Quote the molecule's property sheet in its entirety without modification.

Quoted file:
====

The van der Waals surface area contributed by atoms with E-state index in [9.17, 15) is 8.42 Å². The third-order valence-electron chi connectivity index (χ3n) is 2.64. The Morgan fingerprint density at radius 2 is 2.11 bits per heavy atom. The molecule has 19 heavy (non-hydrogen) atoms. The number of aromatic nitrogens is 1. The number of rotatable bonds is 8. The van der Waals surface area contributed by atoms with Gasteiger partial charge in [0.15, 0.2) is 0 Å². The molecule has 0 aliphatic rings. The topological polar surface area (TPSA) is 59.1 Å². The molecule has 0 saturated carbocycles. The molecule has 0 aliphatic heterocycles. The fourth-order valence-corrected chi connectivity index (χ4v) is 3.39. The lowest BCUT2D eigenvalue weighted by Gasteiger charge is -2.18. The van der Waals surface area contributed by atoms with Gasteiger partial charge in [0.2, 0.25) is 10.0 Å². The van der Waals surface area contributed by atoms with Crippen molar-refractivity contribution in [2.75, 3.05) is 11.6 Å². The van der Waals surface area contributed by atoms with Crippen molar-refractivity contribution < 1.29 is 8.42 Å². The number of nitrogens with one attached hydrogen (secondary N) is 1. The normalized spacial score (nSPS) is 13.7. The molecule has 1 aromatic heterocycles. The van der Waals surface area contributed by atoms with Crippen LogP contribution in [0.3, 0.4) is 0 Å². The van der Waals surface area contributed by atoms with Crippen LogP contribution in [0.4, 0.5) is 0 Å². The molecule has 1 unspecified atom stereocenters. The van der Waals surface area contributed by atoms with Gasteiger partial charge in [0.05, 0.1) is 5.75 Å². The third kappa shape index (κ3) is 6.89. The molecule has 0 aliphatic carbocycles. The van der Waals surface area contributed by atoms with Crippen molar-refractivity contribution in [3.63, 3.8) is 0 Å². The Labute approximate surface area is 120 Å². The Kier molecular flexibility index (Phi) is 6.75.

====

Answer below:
The van der Waals surface area contributed by atoms with E-state index in [9.17, 15) is 8.42 Å². The third-order valence-electron chi connectivity index (χ3n) is 2.64. The Morgan fingerprint density at radius 2 is 2.11 bits per heavy atom. The molecule has 19 heavy (non-hydrogen) atoms. The number of aromatic nitrogens is 1. The number of rotatable bonds is 8. The van der Waals surface area contributed by atoms with Gasteiger partial charge in [0.15, 0.2) is 0 Å². The molecule has 0 aliphatic rings. The topological polar surface area (TPSA) is 59.1 Å². The molecule has 0 saturated carbocycles. The molecule has 0 aliphatic heterocycles. The fourth-order valence-corrected chi connectivity index (χ4v) is 3.39. The lowest BCUT2D eigenvalue weighted by Gasteiger charge is -2.18. The van der Waals surface area contributed by atoms with Gasteiger partial charge in [0.2, 0.25) is 10.0 Å². The van der Waals surface area contributed by atoms with Crippen molar-refractivity contribution in [2.75, 3.05) is 11.6 Å². The van der Waals surface area contributed by atoms with Crippen molar-refractivity contribution < 1.29 is 8.42 Å². The number of nitrogens with one attached hydrogen (secondary N) is 1. The normalized spacial score (nSPS) is 13.7. The molecule has 1 aromatic heterocycles. The van der Waals surface area contributed by atoms with Crippen LogP contribution in [0.3, 0.4) is 0 Å². The van der Waals surface area contributed by atoms with Crippen LogP contribution in [0.4, 0.5) is 0 Å². The molecule has 1 unspecified atom stereocenters. The van der Waals surface area contributed by atoms with Gasteiger partial charge in [0.05, 0.1) is 5.75 Å². The third kappa shape index (κ3) is 6.89. The molecule has 0 aliphatic carbocycles. The van der Waals surface area contributed by atoms with Crippen molar-refractivity contribution in [3.63, 3.8) is 0 Å². The Labute approximate surface area is 120 Å². The Kier molecular flexibility index (Phi) is 6.75.